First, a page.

U.S. Sen. Rand Paul was hailed in Iowa Saturday as an emerging party player for his government-shrinking, deficit-cutting message _ nearly four years after his father championed similar themes but was excluded from a Republican presidential forum because of his poor showing in the polls.
The Kentucky senator's message sounded much like the one delivered by his father, U.S. Rep. Ron Paul of Texas, whose low-budget presidential campaign ended with a fifth place showing in the 2008 caucuses. On Saturday, the younger Paul delivered the keynote speech at an Iowa Republican Party event dubbed "Night of the Rising Stars."
The change speaks volumes about the respect now given to the Pauls and the Republican Party's acceptance of much of the father and son's message.
"It is a message that the father started out with some years ago and I think it is resonating more today than it did four years ago," said former Republican Party of Iowa Chairman Stewart Iverson. "People are understanding the spending side of it better than they did four years ago."
Rand Paul, a leader of the national Tea Party movement, was elected to the Senate in November.
In a speech to Iowa party activists and office holders, Rand Paul said Republicans should never compromise on their core beliefs. He likened such deal-making to the complicity that allowed slavery to exist.
Rand Paul said the nation faces a "day of fiscal reckoning" with its deficit, the prospect of inflation and more than $1 trillion in U.S. debt owned by China and Japan.
"It's not enough just to be a Republican," Paul told the crowd. "It's not enough just for the Republican parties to exist. Political parties are empty vessels unless we imbue them with values. We have to stand for something, and we have to mean it."
Earlier in the day, Paul lashed out at President Barack Obama by accusing him overseeing "the most anti-business administration we've ever had," and he warned that government-sponsored clean energy programs would only ship jobs to China, which manufactures parts for many of the of the industry's wind turbines.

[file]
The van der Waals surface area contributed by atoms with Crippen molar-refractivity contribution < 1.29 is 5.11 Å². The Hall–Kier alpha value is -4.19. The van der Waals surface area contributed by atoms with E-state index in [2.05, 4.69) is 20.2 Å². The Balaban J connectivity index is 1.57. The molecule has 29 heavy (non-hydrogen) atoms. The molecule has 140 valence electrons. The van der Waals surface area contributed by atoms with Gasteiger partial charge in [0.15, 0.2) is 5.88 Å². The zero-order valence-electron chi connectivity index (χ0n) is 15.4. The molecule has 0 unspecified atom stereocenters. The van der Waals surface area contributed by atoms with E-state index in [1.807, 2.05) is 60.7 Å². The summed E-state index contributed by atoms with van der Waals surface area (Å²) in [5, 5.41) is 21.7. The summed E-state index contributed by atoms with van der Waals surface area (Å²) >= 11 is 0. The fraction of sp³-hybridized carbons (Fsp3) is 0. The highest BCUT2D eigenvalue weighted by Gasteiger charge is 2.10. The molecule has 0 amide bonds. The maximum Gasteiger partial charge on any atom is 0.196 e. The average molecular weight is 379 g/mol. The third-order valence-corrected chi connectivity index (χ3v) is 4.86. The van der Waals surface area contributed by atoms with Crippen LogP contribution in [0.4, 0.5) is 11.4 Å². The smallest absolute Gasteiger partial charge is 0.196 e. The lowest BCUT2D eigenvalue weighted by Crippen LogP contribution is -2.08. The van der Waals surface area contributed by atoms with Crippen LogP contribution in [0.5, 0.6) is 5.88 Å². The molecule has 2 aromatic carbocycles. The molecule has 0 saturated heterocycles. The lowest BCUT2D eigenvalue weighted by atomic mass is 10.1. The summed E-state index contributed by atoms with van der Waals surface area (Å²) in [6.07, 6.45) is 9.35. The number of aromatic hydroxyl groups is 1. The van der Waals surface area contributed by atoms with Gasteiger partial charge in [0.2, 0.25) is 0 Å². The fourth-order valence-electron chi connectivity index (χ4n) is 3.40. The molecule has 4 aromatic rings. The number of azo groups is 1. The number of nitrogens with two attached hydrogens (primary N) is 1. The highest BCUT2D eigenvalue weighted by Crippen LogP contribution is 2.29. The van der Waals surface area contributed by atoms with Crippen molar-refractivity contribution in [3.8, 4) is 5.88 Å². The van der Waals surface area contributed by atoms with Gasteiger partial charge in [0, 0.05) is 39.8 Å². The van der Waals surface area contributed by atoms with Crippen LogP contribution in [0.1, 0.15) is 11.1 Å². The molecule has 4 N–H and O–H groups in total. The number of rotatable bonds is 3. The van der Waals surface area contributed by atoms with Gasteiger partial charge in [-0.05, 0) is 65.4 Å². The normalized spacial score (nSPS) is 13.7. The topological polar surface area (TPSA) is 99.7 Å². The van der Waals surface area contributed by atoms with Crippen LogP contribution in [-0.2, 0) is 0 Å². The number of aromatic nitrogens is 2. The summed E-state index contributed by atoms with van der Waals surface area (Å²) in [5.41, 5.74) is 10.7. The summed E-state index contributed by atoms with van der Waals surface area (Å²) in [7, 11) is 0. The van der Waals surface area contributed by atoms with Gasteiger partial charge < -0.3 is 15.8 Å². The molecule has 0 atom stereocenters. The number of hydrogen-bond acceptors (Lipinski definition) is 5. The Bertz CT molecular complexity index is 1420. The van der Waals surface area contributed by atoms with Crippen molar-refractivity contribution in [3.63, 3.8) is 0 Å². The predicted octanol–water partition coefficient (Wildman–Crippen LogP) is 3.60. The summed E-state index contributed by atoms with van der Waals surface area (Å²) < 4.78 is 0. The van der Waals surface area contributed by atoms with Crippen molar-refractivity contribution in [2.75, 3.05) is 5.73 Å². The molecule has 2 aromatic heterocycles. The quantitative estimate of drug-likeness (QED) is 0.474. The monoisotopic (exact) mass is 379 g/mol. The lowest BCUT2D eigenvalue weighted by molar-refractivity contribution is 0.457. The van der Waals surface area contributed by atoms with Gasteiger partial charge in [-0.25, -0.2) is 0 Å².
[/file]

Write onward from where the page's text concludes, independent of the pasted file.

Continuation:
Ed Failor Jr., the president of conservative group Iowans for Tax Relief, said his group excluded Ron Paul from the June 2007 forum because of Paul's status in national polls rather than his political beliefs. Other candidates who finished far behind Paul in the caucuses, including Tom Tancredo and Duncan Hunter, were included in the event, along with better known politicians such as Mitt Romney and Mike Huckabee.
Failor, whose group is among the most powerful in Iowa Republican politics, said he sees differences between the Pauls.
"Rand Paul is a little bit more mainstream than what Ron Paul was perceived," Failor said.
Failor said Rand Paul was smart to attend the Iowa events and immerse himself in Republican politics as caucus campaigning begins in earnest. Paul hasn't ruled out running for president, saying he thinks either he or his father will seek the GOP nomination.
Failor discounted the possibility that Rand Paul would run for president, since he was only elected to the Senate five months ago. But he said he thinks Paul might be looking ahead to 2016.
"I don't think there's any chance he could find himself a candidate in this election cycle, but it's sure not a bad strategy to be a part of the discussion in the 2012 cycle if it's something you might pursue down the road," Failor said. "A lot of people come to Iowa who don't intend to run in this cycle."
Veteran Republican strategist Bob Haus said Ron and Rand Paul offer a message that resonates with an increasingly conservative party.
"The Pauls, father and son, have contributed to the infusion of new blood into the Republican Party," Haus said.
On Saturday, Paul said the Obama administration's airstrikes on Libya without Congressional approval "sets a dangerous precedent" for future chief executives.
"You don't want to have one person have the ultimate person to power to commit a nation to war," Paul said. "It's important. This is a significant precedent, and a bad one, that says a president can just go to war without any vote from Congress."
Ryan Rhodes, a founder of the tea party movement in Iowa, said he appreciated the state party's willingness to bring a star of the tea party to the state. He hopes Paul's visit is an indication that party leaders who keep the focus on budget cutting and smaller government initiatives.
Matt Strawn, the Iowa GOP chairman, seemed to embrace that idea, saying Paul "represents the new energy of Republicans in Washington."
"His dedication to the cause of limited government not only resonated with the voters of Kentucky, but catapulted him onto the national stage," said Strawn. "Iowa Republicans will be interested to hear his solutions to seriously address the national debt and stop the growth of government."
Associated Press writer Mike Glover contributed to this report.